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altramarine blue of the Cynoglossum Om- Towards the close of the vernal season phalodes, and of the Veronica Chamaedrys, the weather gets warmer, and is generally which covers every bank in May, and the fine and dry, or else refreshed by showers ; blue harebell, is as common as the yellow it is, however, seldom hotter than what crowsfoot. Early in the month the standard may be called temperate, and the nights, tulips are in full blow and exhibiting when the wind is northerly, are still cold. every stripe, tint, and variety of color. The blossoms of the fruit trees gradually Towards the middle of the month the rich go off, the grass in the meadows gets high, crimson of the piony and the bright lig:it and partially obscures the yellow ranunred of the monkey poppy come into blow culi which decorated them in spring, and at nearly the same time, yet there are by the first week in June the setting in of individual plants of the monkey poppy the solstitial season is manifest by the which always blow a month later than blowing of a new set of plants and the abthe rest, beginning early in June, and con- sence of dark night. tinuing far into the solstitial season. The young plants propagated from these do the same, and may be called a permanent

ALIMENTARY CALENDAR. variety, belonging to the solstitial instead Turtle, the great West Indian luxury, of the vernal Flora, and vies with the com- generally arrives about the latter end of mon garden poppy, a fine ornament of the May, or the beginning of June, though summer solstice. The yellow poppy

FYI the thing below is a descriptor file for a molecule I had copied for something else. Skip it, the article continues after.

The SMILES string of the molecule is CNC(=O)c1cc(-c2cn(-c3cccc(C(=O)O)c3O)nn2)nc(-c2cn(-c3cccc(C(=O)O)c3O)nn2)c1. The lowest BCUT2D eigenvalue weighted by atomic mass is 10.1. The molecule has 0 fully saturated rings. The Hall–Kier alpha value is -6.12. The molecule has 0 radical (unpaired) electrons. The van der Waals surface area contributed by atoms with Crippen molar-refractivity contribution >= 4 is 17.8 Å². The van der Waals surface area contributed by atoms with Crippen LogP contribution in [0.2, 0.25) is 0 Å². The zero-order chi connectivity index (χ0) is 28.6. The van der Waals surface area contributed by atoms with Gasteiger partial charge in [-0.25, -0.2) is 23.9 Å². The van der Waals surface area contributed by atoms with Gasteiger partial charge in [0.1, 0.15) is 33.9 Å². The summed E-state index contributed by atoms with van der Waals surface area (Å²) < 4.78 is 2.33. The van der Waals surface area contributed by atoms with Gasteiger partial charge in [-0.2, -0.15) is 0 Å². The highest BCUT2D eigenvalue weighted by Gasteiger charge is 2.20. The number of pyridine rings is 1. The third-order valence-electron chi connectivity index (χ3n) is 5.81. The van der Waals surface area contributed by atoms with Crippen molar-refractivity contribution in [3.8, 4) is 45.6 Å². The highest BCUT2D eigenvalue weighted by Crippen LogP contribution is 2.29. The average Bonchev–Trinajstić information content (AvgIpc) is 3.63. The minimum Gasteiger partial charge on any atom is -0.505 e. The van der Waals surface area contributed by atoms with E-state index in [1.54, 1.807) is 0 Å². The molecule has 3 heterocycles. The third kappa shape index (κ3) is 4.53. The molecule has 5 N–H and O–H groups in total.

from the uncertainties of a sea voyage no now flowers fully, and continues to blow exact period for its first appearance can be sparingly all the summer.

fixed. In 1814 it was so unusually late E'en roads, where danger hourly comes,

that at the magnificent banquet given in Are not without its purple blooms,

Guildhall to the Emperor of Russia and Whose leaves, with threat'ning thistles round to the King of Prussia, on the 18th of Thick set, that have no strength to wound, June, there was no turtle to be had. A Shrink into childhood's eager hold

supply was announced at Portsmouth on Like hair ; aud, with its eye of gold

the very day, but as this civic dignitary, And scarlet-starry points of flowers,

like other great personages, requires much Pimpernel, dreading nights and showers, time to dress, he could not possibly be Oft called “the Shepherd's Weather-glass,"

present on the occasion.

Great was the That slecps till suns have dried the grass, Then wakes, and spreads its creeping bloom

disappointment of the corporation. An Till clouds with threatening shadows come

alderman might have apostrophised with Then close it shuts to sleep again :

as much fervor as Macbeth did on the Which weeders see, and talk of rain ;

absence of Banquo at supper, and with And boys, that mark them shut so soon,

more sincerityCall“ John that goes to bed at noon : Here had we now our table's honor roof'd, And fumitory tooma name

Were the grac'd person of our turtle present. That superstition holds to fameWhose red and purple mottled flowers

Consolation, however, was probably deAre cropped by maids in weeding hours,

rived from the satisfactory assurance that To boil in water, milk, and whey,

the arrival of the long-expected guest, For washes on a holiday,

after he had braved the perils of the sea, To make their beauty fair and sleek,

would afford another festival, for the exAnd scare the tan from summer's cheek;

press purpose of welcoming, and beholdAnd simple small “Forget-me-not,"

ing him in all his glory. Eyed with a pin's head yellow spot

The weight of a turtle varies from l' the middle of its tender blue,

thirty to 500 or 600 pounds, and the That gains from poets notice due:These flowers, that toil by crowds destroys,

price from 2s. 6d. tó 5s. per lb. The -Robbing them of their lowly joys,

cooking is generally performed by a proHad met the May with hopes as sweet

fessed artist," whose fee is from one to As those her suns in gardens meet;

two guineas. Epicures of note have been And oft the dame will feel inclined,